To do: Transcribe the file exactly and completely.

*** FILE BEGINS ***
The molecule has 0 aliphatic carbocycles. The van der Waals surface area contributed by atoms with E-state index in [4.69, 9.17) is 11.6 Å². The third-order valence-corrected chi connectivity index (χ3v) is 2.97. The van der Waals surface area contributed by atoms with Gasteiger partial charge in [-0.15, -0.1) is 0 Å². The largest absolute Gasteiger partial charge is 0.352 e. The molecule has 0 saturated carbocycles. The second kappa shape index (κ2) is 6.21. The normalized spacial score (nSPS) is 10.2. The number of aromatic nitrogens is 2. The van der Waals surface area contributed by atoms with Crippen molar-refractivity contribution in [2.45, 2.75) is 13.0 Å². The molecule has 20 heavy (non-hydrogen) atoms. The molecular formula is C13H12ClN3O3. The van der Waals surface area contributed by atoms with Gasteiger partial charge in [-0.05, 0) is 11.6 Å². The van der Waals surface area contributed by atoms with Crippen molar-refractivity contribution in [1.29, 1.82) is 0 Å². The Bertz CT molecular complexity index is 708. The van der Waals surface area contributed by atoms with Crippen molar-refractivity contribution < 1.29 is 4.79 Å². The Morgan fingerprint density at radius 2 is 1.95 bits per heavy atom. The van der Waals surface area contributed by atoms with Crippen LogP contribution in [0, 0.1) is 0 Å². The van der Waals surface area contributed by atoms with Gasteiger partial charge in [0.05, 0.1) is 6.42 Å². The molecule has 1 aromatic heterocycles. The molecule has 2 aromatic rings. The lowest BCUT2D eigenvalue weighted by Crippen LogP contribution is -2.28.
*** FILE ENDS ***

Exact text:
The molecule has 0 aliphatic carbocycles. The van der Waals surface area contributed by atoms with E-state index in [4.69, 9.17) is 11.6 Å². The third-order valence-corrected chi connectivity index (χ3v) is 2.97. The van der Waals surface area contributed by atoms with Gasteiger partial charge in [-0.15, -0.1) is 0 Å². The largest absolute Gasteiger partial charge is 0.352 e. The molecule has 0 saturated carbocycles. The second kappa shape index (κ2) is 6.21. The normalized spacial score (nSPS) is 10.2. The number of aromatic nitrogens is 2. The van der Waals surface area contributed by atoms with Crippen molar-refractivity contribution in [2.45, 2.75) is 13.0 Å². The molecule has 20 heavy (non-hydrogen) atoms. The molecular formula is C13H12ClN3O3. The van der Waals surface area contributed by atoms with Gasteiger partial charge in [-0.05, 0) is 11.6 Å². The van der Waals surface area contributed by atoms with Crippen molar-refractivity contribution in [1.29, 1.82) is 0 Å². The Bertz CT molecular complexity index is 708. The van der Waals surface area contributed by atoms with Crippen molar-refractivity contribution < 1.29 is 4.79 Å². The Morgan fingerprint density at radius 2 is 1.95 bits per heavy atom. The van der Waals surface area contributed by atoms with Crippen LogP contribution in [0, 0.1) is 0 Å². The van der Waals surface area contributed by atoms with Gasteiger partial charge in [0.05, 0.1) is 6.42 Å². The molecule has 1 aromatic heterocycles. The molecule has 2 aromatic rings. The lowest BCUT2D eigenvalue weighted by Crippen LogP contribution is -2.28.